Price is the communication of the value of your brand

The truth about brands book reviewYour brand possesses an assortment of attributes and meanings. Your brand connects with your consumers in both rational and emotional ways. Your brand also provides financial value for the company. Your brand is the source of your company’s profits. Your brand’s attributes, meanings and rational and emotional connections are sold, via the marketplace, to your customer.

When a family goes to Disney World, they are buying the park, the exhibits, the rides, the food and the employees who ensure everything is running smoothly. They are buying entertainment. They are buying memories. They are buying an icon of childhood. They are buying being a good parent. All of this represents value to the customer – value worth paying for. Disney creates this total experience in part because it reflects who it is as a business, and in part because this experience is desired by a segment of the market. Disney is investing in a brand experience that people find desirable. The price of Disney adventure should be commensurate with the value it has created.

Price is the cost of the bundle of attributes and meanings called “your brand”. The price you charge reflects the value of your brand – whether you intend it to. The greater the perceived value, the greater the price your brand commands.
The more you have distinguished yourself from competitors, the less vulnerable your brand is to their pricing strategies.

When you price low to gain market share, you say to potential customers, “My brand is not worth much.”
When you discount your service to meet short-term sales goals, you declare, “My brand is usually priced too high.”

When you regularly offer coupons on your product to attract price-sensitive consumers, you fail to appreciate the value the brand represents for loyal customer base.

Price represents more than just money from a sale. Price is more than just cost plus 25% markup. Price represents the value of your brand’s attributes, associations and meaning.

Often, companies feel competitive pressure to reduce the price of their brand (either directly by lowering selling price or indirectly by raising discounts). A mistaken emphasis on market share sales volume (rather than profits) drives this pressure. A desire to expand the appeal of the brand also leads management to reduce the price of the brand. But these actions communicate directly the value of the brand –  and will have long-term consequences.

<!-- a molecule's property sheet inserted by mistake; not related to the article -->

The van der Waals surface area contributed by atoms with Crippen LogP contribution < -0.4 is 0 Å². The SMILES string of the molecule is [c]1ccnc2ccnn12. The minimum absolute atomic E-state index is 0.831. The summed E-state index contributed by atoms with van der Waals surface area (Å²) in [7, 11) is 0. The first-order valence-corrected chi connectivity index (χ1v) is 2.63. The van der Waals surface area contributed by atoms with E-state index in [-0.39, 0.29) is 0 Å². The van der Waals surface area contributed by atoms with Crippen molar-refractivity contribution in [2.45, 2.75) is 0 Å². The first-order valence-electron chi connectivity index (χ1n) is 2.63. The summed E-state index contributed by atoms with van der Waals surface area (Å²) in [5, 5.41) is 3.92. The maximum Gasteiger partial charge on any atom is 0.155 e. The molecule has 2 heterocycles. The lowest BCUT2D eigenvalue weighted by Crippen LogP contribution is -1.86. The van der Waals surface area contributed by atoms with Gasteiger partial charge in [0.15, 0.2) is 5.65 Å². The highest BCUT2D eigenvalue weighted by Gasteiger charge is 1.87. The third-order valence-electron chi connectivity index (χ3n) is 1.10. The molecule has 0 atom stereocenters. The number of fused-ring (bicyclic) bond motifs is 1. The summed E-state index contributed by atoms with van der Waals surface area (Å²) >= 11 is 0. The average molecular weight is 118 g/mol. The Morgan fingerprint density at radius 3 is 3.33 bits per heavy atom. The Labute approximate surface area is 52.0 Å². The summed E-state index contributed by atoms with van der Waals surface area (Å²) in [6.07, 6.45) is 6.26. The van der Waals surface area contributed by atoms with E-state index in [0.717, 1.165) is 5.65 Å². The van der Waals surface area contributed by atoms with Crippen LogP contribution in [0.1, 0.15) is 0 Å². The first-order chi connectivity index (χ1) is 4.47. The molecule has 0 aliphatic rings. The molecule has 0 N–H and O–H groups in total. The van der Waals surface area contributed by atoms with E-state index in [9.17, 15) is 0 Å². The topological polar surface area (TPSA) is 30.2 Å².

Izod Lacoste drove itself to the brink of extinction through price reductions. Created as moderately upmarket brand of clothing, General Mills bought the brand in the ’80s. Intent on capitalising on the positive image of the brand and maximizing sales, General Mills lowered the quality of the clothes, expanded distribution and reduced price.
In short run, this worked as the brand became more accessible to a larger market and sales increased.

However, this move planted the seed of the brand’s demise. Izod’s reduced exclusivity and lower quality made the brand less appealing to its traditional constituency. And, as the brand held less value to its more affluent market, it because less appealing to the masses – whose original attraction to the brand was a status symbol. The lower the price, the less valuable the brand.

Reducing the price of your brand seems appealing in the short run – having potential for increased sales, and being more appealing to a larger market. But caution is in order. In the long run, as your price erodes, your brands erodes.

What is your brand known for? What key associations, emotional or rational, have you developed around your brand? Developing satisfying answers to those two questions is the essence of strong brand management. In developing your brand meaning and attributes, focus on those things that your target consumers values so much that they are willing to pay for them.

Starbucks has created a brand experience in the US that commands four dollars for a cup of speciality mocha.
One goal of marketing is to give consumers a reason (or reasons) other than price to choose your brand.

Your brand’s meaning is one of these reasons. Callaway‘s innovative over-sized drivers give some golfers a reason to prefer its brand (and pay a significant price premium).

Pricing decisions are not simple. There are a number of factors to be considered. Are your competitors moving up or down with prices? What is projected for your labour and material costs? Do you have a sense of price elasticity? (are consumers relatively sensitive or insensitive to price?) for your brand? Are there industry watchdogs influencing price? Are achieving your profit objective?
One important factor is the signal your price communicates regarding the value your brand provides.

The better your brand connects with your customers, the more indispensable your brand becomes as part of their life. The more emotionally connected your customers become to your brand the better your brand meets the needs your customers have, the more pricing flexibly you will have.


This chapter is part of Truth about brands review thus copyrighted to its authors.